The vast viral universe

For scientists who study the evolution and behaviour of viruses, the Ebola pathogen is performing true to its ancient and diverse kind

By: New York Times | Published:November 2, 2014 12:32 am
An image, created by a scanning electron microscope, of cells infected by HIV virus. An image, created by a scanning electron microscope, of cells infected by HIV virus.

Behind the hellish Ebola epidemic ravaging West Africa lies an agent that fittingly embodies the mad contradictions of a nightmare. It is alive yet dead, simple yet complex, mindless yet prophetic, seemingly able to anticipate our every move.

For scientists who study the evolution and behaviour of viruses, the Ebola pathogen is performing true to its vast, ancient and staggeringly diverse kind. From all available evidence, researchers say, viruses have been parasitising living cells since the first cells arose on earth nearly four billion years ago.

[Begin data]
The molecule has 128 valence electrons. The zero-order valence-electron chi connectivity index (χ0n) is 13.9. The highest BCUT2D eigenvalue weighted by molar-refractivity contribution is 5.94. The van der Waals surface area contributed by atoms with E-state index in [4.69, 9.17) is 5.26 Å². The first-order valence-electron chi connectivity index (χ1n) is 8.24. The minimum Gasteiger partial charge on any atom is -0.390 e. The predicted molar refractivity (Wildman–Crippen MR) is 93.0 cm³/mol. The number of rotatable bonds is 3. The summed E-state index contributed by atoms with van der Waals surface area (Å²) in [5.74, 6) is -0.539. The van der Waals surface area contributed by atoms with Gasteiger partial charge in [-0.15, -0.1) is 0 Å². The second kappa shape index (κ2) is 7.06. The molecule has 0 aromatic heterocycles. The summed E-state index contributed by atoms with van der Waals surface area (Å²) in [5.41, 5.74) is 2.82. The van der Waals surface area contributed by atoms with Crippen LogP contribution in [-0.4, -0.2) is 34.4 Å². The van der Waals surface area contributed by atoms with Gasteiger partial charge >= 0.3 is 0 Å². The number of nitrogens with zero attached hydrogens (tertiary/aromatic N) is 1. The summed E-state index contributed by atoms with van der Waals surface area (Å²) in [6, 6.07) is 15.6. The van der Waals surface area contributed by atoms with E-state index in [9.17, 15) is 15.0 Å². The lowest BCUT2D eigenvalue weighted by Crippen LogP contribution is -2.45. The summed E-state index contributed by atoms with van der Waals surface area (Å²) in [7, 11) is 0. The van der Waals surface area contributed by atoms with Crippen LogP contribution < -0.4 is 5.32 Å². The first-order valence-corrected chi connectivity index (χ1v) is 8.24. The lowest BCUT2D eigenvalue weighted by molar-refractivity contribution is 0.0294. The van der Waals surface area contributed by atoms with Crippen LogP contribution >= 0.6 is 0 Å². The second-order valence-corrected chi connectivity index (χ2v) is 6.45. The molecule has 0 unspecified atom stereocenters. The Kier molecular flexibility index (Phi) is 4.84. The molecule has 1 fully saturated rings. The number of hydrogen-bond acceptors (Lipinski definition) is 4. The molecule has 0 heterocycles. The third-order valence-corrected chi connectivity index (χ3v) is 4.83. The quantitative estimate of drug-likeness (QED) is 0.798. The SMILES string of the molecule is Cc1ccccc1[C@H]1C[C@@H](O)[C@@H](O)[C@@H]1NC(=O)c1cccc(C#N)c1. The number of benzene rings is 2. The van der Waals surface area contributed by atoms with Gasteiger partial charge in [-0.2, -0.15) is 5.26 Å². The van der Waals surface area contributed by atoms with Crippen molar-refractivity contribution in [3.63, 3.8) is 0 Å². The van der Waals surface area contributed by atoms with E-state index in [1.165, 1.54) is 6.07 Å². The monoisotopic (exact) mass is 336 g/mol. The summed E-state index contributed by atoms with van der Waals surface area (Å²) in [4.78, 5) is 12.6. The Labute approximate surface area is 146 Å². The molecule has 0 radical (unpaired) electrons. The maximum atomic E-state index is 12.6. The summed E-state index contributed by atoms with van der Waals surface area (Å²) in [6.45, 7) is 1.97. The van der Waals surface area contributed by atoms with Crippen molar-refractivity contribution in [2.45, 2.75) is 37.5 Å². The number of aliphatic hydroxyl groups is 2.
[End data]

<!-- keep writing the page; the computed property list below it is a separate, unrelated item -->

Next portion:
Some researchers go so far as to suggest that viruses predate their hosts. That they essentially invented cells as a reliable and renewable resource they could then exploit for the sake of making new viral particles.

It was the primordial viral “collective”, said Luis P Villarreal, director of the Centre for Virus Research at the University of California, Irvine, “that originated the capacity for life to be self-sustaining.”

“Viruses are not just these threatening or annoying parasitic agents,” he added. “They’re the creative front of biology, where things get figured out, and they always have been.”

Researchers are deeply impressed by the depth and breadth of the viral universe, or virome. Viruses have managed to infiltrate the cells of every life form known to science. They infect animals, plants, bacteria, mould, even larger viruses. They replicate in their host cells so prodigiously and stream out so continuously that if you collected all the viral flotsam afloat in the world’s oceans, the combined tonnage would outweigh that of all the blue whales.

Not that viruses want to float freely. As so-called obligate parasites entirely dependent on host cells to replicate their tiny genomes and fabricate their protein packages newborn viruses, or virions, must find their way to fresh hosts or they will quickly fall apart, especially when exposed to sun, air or salt.